Love shared in an exhibition

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Having grown up practically in Greece and spending much of her time in the country that her family loved like home, Rachel Howard is happy to speak about her father on the occasion of the exhibition of his paintings by the city of Athens. Rachel lost her father, Charles, in September, so the exhibit he helped city curator and art historian Christoforos Marinos put on at the Melina Mercouri Cultural Center in Thiseio is actually a retrospective.

Charles Howard was a war baby, born in London in 1936 to a family “with strong roots in the theater,” explains Rachel. Son and grandson of actors, he himself got on the stage and came to Greece in 1959 to star in the film “Our Last Spring”, a film based on the 1938 novel “Eroica” by the Greek writer Kosmas Politis. The film was directed by Michael Cacoyannis, who was also a friend of the family. His first walk in the city center, to Syntagma, “made him feel at home,” says his daughter, a journalist and travel writer whose work appears in major European newspapers and magazines and Americans.

He ended up becoming Cacoyannis’ second assistant director and before returning to London he made a lot of friends and acquaintances, and got to know the city. During the Greek dictatorship of 1967-1974 that followed, he supported many Greeks who fled abroad. “He has developed a deep and meaningful relationship with Greece,” explains Rachel.

Later, after starting a family of their own, the Howards acquired a small vacation home on the island of Syros and later a permanent residence in Athens. “We have lived in Kifissia for many years, renting out these beautiful old houses with gardens. We had chickens and ducks in one, and a donkey in the other, ”she recalls.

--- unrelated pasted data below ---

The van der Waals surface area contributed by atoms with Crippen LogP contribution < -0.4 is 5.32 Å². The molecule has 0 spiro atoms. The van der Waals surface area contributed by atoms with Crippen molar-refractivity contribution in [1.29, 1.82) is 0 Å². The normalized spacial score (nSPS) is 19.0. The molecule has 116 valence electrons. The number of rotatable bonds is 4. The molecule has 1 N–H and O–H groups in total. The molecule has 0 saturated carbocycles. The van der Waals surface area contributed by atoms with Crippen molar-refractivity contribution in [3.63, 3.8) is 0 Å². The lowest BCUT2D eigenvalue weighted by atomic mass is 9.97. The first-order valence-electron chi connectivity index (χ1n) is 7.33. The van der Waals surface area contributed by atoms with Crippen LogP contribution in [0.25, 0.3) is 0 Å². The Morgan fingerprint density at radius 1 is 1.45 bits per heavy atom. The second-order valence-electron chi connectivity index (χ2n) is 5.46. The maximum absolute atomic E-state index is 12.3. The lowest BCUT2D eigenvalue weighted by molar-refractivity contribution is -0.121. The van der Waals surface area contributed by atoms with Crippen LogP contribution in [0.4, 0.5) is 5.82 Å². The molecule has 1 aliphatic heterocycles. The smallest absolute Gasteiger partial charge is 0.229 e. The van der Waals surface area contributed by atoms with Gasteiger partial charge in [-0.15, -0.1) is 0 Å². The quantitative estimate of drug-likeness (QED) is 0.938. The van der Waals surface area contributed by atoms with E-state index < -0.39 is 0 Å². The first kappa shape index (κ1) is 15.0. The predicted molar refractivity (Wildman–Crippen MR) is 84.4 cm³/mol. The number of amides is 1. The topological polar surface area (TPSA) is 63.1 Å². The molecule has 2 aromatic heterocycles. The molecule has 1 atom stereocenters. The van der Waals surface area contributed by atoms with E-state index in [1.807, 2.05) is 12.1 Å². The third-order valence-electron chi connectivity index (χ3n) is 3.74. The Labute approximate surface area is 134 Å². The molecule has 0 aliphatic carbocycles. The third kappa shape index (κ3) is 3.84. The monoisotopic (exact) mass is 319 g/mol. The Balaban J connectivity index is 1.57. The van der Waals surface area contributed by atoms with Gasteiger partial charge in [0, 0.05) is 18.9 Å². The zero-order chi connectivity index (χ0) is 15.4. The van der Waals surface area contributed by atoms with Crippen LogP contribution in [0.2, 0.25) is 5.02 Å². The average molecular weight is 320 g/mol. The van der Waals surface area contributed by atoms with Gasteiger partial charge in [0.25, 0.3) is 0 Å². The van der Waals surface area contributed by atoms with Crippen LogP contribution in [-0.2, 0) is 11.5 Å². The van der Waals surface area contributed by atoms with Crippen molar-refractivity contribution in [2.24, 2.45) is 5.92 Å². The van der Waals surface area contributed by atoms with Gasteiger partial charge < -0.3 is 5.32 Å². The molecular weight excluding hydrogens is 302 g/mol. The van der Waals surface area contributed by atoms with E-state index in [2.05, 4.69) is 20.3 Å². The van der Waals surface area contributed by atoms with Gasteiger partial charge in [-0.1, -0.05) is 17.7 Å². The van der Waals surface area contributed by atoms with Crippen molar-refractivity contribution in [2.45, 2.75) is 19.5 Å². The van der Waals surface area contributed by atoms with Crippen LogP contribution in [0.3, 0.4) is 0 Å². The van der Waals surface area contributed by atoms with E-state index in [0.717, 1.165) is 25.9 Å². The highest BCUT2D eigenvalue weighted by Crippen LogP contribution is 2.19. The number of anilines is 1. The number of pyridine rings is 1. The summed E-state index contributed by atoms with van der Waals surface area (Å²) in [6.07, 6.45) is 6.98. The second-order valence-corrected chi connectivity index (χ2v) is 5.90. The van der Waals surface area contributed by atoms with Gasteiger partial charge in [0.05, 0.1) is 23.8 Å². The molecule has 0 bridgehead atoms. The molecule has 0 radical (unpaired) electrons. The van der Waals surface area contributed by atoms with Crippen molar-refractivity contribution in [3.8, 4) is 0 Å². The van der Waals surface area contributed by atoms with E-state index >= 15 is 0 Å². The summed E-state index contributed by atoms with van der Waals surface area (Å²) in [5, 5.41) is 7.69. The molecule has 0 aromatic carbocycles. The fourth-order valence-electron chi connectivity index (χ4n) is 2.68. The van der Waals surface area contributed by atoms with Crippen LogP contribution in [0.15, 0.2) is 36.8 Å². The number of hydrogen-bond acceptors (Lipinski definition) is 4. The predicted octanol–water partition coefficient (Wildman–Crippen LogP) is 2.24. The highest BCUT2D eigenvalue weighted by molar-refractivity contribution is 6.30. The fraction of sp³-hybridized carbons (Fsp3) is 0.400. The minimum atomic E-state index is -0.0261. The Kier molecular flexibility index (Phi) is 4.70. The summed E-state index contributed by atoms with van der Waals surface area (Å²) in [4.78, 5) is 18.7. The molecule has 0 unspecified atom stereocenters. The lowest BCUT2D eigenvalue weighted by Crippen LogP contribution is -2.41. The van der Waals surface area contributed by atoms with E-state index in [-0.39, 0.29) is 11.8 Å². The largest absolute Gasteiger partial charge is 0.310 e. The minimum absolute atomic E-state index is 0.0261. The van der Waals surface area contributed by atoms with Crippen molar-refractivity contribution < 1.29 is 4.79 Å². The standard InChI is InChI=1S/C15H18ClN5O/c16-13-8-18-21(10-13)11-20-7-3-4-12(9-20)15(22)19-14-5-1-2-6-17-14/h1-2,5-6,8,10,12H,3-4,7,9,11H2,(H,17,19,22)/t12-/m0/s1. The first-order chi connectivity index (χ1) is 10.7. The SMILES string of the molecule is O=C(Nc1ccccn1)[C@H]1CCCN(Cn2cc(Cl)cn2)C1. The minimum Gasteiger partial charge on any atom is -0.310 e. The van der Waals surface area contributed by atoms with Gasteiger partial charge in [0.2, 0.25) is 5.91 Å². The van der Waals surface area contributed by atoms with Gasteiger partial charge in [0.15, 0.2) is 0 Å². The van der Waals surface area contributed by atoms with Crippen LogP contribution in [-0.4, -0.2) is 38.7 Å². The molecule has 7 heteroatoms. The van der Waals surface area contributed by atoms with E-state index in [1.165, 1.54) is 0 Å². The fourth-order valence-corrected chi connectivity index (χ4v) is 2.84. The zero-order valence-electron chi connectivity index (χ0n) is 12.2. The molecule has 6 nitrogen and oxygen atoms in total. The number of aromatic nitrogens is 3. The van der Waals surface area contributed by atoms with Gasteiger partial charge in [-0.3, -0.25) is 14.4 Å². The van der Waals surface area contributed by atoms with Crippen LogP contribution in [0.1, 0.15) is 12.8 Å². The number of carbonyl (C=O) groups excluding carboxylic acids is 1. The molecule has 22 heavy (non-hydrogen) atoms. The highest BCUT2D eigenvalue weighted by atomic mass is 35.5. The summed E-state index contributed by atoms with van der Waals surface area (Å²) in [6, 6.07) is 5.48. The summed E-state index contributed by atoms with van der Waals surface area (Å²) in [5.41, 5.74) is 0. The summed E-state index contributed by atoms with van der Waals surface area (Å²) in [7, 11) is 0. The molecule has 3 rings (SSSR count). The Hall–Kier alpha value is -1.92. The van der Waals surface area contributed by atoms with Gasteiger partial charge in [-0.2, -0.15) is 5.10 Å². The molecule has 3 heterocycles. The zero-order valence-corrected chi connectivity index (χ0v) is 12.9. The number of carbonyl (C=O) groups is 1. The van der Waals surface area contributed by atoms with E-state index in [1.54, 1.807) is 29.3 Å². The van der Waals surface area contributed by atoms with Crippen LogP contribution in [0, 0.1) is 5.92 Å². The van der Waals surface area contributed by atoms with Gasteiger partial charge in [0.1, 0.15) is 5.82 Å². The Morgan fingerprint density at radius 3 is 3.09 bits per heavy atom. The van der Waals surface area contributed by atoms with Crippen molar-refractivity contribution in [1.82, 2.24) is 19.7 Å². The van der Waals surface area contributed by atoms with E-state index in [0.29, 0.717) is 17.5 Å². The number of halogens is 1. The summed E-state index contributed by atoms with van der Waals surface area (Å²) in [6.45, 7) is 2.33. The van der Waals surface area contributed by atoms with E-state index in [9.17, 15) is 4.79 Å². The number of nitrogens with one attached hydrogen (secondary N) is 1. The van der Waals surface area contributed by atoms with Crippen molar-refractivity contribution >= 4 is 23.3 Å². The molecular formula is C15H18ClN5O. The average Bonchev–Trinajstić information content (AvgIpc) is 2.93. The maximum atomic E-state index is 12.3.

Charles began to take an active interest in Greek music in 1963. The first rebetiko song he heard – at the encouragement of a saleswoman in a record store – was by Vassilis Tsitsanis and it made such an impression. that he decided to further explore the genre. Having started buying 78 rpm records in his youth, he already had a fine collection of pre-war American jazz and blues. Over the years – through painstaking research, hard work and a love for rebetiko – he has come to release 23 songbooks that have helped save the authentic sound and history of the genre.

His connection to Greece, to its people and its culture, “was a connection with many spiritual elements,” explains Rachel, and this is also evident in her work. “Whether it’s abstractions – like landscapes – or portraits, the ‘grecness’ is evident. It is in the light and the colors, it is in the sense of the country.

The exhibition, titled “Greek Summer,” features 54 paintings, ranging from female figures – many of which are nude and cast against a blue sea background – to landscapes like bald mountains. The paintings of the female figures have simple backgrounds, sometimes dotted with an island or two, or a small white church in the distance, reminding us that these women – mostly anonymous – live the carefree Mediterranean summer.

“If there’s one thing to take away from Howard’s paintings, it’s love: love for Greece, love for these people, places and cities in particular, and ultimately love for the life. With this exhibition, Greece returns this love ”, explains Christoforos Marinos, the curator of the exhibition.


The show is presented until January 23 at the Melina Mercouri Cultural Center (66 Irakleidon & Thessalonikis, Thiseio, tel 210.345.2150), Tuesday to Friday from 11 a.m. to 7 p.m. and Saturdays and Sundays from 10 a.m. to 3 p.m. Entrance is free of charge.


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